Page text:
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Oct 30, 2013

Flooding continues to affect communities in Rural Belize

The rains are slowing down and in some areas, floodwaters are beginning to recede. In other areas, residents are having a hard time getting in and out of their houses. Gracie Rock off the George Price Highway experienced severe flooding and in one section of the village, residents are maneuvering through the water with canoes to get to their destination. News Five’s Isani Cayetano reports.

 

Isani Cayetano, Reporting

Torrential rains since Thursday of last week continue to wreak havoc in various parts of the country, including Gracie Rock where a handful of farmers are experiencing significant loss of crops and livestock as a result of subsequent flooding.  This morning, we journeyed to central Belize to observe firsthand the deluge that has completely drowned the low-lying areas in that community.  The primary concern among residents here is the aftermath of the flood.

 

Godwin Smith, Former Chairman, Gracie Rock Village

Godwin Smith

“The water coming in is not the problem.  When the water goes down then you have a problem because this place brings a lot of disease and, you know, you have a lot of [livestock] and the cow dehn start get sick and when di cow eat di grass and stuff you have a lot of diseases that come and the problem just [di staat].  Sometimes people get half ah dehn livestock dead.”

 

In an open field nearby a little under a dozen cattle are grazing.  Missing from among the herd is a single cow which perished a few days earlier.  They are the property of Gilford Hoare.

 

Gilford Hoare

Gilford Hoare, Farmer, Gracie Rock Village

“I’ve lost one animal so far.  I hope that ah noh lost nohmo but due to the grass weh dehn need fi get di whole area mi unda wata and normally when di grass just come out dehn noh normally feed pan da grass until fresh grass pop up.  So right now ah know dehn wahn tek wah licking until fresh grass pop up.  Ah noh know weh dehn wahn eat but ah just hope dat ah noh lost noh mo.”

 

According to the villagers, thousands of dollars in crops and livestock are lost annually, particularly around this time of year when the river swells in the wake of the downpours.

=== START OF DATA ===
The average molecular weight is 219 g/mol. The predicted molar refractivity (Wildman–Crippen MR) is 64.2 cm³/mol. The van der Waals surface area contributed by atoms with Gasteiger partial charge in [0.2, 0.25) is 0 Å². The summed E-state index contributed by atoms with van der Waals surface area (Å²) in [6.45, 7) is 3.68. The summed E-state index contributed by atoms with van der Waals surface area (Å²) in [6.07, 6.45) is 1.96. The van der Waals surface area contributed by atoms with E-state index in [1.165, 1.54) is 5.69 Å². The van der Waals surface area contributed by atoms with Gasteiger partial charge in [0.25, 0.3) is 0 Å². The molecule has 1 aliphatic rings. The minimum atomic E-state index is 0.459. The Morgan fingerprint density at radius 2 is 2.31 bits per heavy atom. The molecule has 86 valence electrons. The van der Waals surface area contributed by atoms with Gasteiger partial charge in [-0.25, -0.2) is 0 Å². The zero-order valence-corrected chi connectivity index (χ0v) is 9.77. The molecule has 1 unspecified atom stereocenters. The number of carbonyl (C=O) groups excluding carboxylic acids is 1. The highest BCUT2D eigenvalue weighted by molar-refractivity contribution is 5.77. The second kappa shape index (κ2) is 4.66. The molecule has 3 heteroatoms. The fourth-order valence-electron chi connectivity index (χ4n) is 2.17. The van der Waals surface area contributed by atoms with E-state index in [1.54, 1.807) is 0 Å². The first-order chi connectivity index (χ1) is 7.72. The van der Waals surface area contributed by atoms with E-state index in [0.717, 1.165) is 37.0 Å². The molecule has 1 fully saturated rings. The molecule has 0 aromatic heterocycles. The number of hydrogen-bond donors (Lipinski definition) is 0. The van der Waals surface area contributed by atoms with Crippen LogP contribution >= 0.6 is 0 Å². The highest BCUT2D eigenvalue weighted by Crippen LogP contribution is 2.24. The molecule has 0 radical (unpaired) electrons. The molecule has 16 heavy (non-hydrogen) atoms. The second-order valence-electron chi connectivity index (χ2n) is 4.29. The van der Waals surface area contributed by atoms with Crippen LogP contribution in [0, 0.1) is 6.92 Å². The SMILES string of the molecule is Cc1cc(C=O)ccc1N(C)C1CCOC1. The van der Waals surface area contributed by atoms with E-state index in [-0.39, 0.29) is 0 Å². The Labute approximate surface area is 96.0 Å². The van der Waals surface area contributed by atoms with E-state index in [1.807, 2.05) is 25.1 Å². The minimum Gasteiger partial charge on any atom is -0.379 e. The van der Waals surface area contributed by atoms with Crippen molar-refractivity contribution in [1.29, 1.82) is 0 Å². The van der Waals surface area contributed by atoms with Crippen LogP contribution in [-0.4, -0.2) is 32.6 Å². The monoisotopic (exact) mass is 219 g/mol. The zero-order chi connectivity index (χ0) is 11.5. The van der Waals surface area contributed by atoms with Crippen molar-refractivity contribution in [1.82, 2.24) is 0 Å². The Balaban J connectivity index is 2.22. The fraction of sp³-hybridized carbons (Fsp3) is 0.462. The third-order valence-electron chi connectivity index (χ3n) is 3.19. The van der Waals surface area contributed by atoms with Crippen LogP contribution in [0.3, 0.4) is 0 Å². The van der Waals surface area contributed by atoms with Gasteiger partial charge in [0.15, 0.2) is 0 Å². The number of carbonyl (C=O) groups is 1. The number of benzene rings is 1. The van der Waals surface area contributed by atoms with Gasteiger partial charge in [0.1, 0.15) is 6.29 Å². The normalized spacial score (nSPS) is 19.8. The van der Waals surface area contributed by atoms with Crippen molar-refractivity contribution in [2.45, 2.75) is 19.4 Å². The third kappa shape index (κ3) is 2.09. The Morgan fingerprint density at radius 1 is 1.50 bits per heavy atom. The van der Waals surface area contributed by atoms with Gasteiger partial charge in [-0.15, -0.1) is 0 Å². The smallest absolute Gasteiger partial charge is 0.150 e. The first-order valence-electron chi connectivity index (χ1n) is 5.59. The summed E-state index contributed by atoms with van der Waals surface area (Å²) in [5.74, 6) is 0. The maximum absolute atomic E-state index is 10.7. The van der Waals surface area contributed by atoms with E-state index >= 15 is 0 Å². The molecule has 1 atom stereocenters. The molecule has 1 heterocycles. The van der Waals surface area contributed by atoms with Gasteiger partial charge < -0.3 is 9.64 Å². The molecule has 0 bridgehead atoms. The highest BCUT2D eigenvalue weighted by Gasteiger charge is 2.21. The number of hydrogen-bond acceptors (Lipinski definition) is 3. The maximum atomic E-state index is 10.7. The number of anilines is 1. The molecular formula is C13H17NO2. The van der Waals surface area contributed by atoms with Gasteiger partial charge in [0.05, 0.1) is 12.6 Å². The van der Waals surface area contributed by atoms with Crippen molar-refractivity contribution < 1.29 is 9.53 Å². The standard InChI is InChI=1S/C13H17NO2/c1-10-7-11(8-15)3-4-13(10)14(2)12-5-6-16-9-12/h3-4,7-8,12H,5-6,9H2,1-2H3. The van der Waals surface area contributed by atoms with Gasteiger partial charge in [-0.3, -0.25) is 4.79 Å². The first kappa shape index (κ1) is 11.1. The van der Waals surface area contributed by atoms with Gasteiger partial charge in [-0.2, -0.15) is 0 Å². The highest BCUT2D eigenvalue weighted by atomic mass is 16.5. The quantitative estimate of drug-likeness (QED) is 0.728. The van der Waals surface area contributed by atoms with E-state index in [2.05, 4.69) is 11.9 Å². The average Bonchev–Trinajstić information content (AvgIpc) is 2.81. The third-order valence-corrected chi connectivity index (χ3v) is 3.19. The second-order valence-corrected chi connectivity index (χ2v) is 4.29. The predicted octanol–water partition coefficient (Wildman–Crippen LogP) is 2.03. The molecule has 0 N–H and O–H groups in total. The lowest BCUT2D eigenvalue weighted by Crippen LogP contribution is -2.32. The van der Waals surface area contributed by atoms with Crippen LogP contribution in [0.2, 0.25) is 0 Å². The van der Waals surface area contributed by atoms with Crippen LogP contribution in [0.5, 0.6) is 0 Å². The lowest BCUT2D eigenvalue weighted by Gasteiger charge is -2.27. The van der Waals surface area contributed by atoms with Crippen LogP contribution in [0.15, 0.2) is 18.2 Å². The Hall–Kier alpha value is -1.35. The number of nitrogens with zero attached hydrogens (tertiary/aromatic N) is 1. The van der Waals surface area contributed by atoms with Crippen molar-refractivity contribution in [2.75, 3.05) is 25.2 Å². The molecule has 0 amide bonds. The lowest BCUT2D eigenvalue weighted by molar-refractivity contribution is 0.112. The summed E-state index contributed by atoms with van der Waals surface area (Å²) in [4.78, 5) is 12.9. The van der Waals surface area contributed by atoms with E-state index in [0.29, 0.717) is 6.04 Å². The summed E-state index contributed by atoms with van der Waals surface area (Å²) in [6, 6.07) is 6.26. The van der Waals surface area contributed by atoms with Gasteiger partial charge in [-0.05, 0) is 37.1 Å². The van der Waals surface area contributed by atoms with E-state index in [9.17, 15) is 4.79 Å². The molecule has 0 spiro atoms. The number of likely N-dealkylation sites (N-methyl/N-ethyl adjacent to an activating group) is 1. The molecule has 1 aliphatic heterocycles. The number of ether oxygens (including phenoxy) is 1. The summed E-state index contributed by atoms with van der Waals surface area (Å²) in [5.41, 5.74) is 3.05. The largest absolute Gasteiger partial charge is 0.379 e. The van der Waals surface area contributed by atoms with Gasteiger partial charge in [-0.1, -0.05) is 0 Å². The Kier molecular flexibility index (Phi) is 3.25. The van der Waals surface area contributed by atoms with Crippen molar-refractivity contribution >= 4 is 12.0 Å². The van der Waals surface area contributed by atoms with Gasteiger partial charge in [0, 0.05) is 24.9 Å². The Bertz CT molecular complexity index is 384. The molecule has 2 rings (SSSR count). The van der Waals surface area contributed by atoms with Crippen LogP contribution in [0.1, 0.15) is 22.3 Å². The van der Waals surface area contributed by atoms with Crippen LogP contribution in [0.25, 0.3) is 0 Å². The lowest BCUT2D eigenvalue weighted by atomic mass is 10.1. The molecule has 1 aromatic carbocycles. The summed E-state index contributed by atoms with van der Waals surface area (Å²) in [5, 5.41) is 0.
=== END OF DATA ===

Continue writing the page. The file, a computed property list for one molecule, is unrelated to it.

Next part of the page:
Godwin Smith

“Right now in this area ya, di wata stay up ya fu two days or so and ih run off but di problem you have people [who] live up and down [di banks] weh unda wata fu like two weeks.  So we need some help out here.  Afta dis, at least fu bout six months dehn need to support these people in Gracie Rock because dehn don’t have no means or have nothing fi live affa because what happen is that they farm over here, dehn raise dehn cow and everything and what happens is [that] in the next two weeks di cow dehn go need help because dehn go start dead.  Dehn eat di grass with di mud on top and dehn need a lot of help.”

 

Residents, on the other hand, are cut off from access to the highway as water levels along some parts of the road are waist high.  Roshelle Hoare says they are having a hard time getting around since certain areas remain inundated.

 

Roshelle Hoare

Roshelle Hoare, Resident, Gracie Rock Village

“From Sunday the water started coming and Monday, like Sunday night ih wash over.  So we got everywhere, the whole land that is low only di hills and so di out.  Well ih kinda really stand bad ‘cause as weh he [Godwin Smith] was saying we noh got no help, nobody cohn check and see if everything is okay.  We noh got no like transport fi di wata so nobody cyan move go dah work no way, so wih stand bad.  Right now di wata still yet deh da di bank level, hope ih noh come up cause ah di rain how ih still yet di rain and thing could come back.”

 

Isani Cayetano

“Now you’ve been a resident of Gracie Rock, I’m assuming from childhood, and this is an annual occurrence.  Every year there is rain, every year there is flood and you go through this repeatedly once a year if not several times for the year.  What is to happen next with regards to either your wellbeing or that of your family or others in the village who are suffering losses due to water and what have you?”

 

Roshellie Hoare

“Well right now, like fu right now we still cyan move nowhere soh ih haad, wi cyan go buy nothing fi eat or so fi, you know.  And then wi plantation weh gaan because ih unda wata so dat mean definitely everything destroy.  Wi noh reach deh yet cause wata still high, cyan really move like that yet fi go check wih product and thing.”

 

In the past, the community has received assistance from government in the form of disaster relief; however, residents are uncertain whether help will be forthcoming this time around. Reporting for News Five, I am Isani Cayetano.

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2 Responses for “Flooding continues to affect communities in Rural Belize”

  1. Teacher says:

    Lovely village people!

  2. Beans + Beano = Barrow says:

    >residents are uncertain whether help will be forthcoming this time around
    probably not from GOB, the corruption officers are busy looking for the last GOB dollar.

    They may try to hustle some $$$ from other governments to “help”, creating a new revenue stream to steal from.

    The more Gracie Rock Village and rural Belizeans suffer, the more they can get from other governments, so it may be a while while the rice and beans simmer to bring in the gold.

    hang in there, meantime teach your kids to be corruption officers, then they can bring home the bacon. It is the new Belizean economy.

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